Author: Brandon Pearman

The views expressed here are mine alone and do not reflect the view of my employer.

"If S is a subtype of T, then objects of type T may be replaced with objects of type S without altering any of the desirable properties of the program." - Barbara Liskov

Subtypes must be substitutive for their base types. eg dog and cat are subtypes of animal, so cat or dog should be able to replace animal without breaking the program.

NOTE: Contracts are not simple interfaces, they are more than that. See Design by contract (DbC) by Bertrand Meyer

Design by Contract vs LSP:

There are some points to design by contract, which should be considered for Liskovs substitution principle. Design by contract defines the use of Preconditions, Postconditions, Invariants and Exceptions.

Simple Contract Violations Example

Take a look at the below class:


public class BaseClass
{
    int Calculate(string id, int amount)
    {
        if(id == null)
        {
            throw new NullIdException();
        }
        Calculator calculator = GetCalculator(id);
        int positiveInt = calculator.GetPositiveInt(amount);
        return positiveInt;
    }
}
  

In this example:

  • string id: The id is used to get a specific calculator, and cannot be null otherwise a NullIdException is thrown.
  • int amount: There are no restrictions on amount, it can be positive or negative.
  • return int: The calculator always returns a positive value. meaning this method always returns a positive int.

BaseClass will be used throughout the code. ids are always passed in, negative and positive ints are passed in and other code handles NullIdException as well as uses the positive int it gets.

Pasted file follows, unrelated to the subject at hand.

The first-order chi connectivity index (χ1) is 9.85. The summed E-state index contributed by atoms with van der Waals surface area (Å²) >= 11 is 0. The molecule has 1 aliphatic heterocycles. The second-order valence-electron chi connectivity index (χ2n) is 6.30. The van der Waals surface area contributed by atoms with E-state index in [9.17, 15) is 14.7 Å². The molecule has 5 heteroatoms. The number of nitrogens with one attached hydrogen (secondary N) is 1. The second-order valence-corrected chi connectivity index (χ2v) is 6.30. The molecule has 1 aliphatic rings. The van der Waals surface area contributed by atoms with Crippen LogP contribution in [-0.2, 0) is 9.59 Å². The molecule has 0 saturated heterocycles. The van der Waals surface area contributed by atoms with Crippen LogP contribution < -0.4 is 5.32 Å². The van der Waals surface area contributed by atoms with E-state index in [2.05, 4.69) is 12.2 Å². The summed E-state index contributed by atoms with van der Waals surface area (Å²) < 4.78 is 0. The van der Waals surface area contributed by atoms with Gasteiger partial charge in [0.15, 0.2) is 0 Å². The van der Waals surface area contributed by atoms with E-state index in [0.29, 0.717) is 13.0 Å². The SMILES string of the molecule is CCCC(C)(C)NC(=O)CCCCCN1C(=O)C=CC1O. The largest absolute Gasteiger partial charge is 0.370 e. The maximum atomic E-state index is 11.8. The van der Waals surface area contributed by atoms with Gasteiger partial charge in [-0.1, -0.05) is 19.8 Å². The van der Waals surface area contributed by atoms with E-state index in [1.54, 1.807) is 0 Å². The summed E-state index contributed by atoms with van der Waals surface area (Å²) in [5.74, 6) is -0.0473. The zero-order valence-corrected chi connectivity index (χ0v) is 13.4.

Months later a new DerivedClass is introduced into the system because new logic is required in some cases.

Take a look at the below class:


public class DerivedClass : BaseClass
{
    int Calculate(string id, int amount)
    {
        if(amount < 0)
        {
            throw new InvalidAmountException();
        }
        int anyInt = Calculate(amount);
        return anyInt;
    }
}
  
  • string id: Not used anymore and NullIdException is never thrown.
  • int amount: Is forced to be positive else it throws a new type of exception InvalidAmountException. (this is a strengthened precondition)
  • return int: Returns a negative or positive int. (this is a weakened postcondition)

Now consider how existing code will handle this new DerivedClass.

  • The fact that it does not use the id or throw NullIdException is not an immediate problem.
  • No code checks whether it passes negative ints to the method (could damage stuff), no code is prepared for an InvalidAmountException.
  • No code is prepared to handle negative values being returned to it.

All these issues may cause unattended effects or may break the program.

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A Dot Net Framework violation

Spot whats off with the below Code:


  ICollection myCollection = new ReadOnlyCollection(new List() { "a" });
  myCollection.Add("b");
    

Did you spot it? We are trying to Add to a ReadOnlyCollection. Surly you can't modify a ReadOnlyCollection.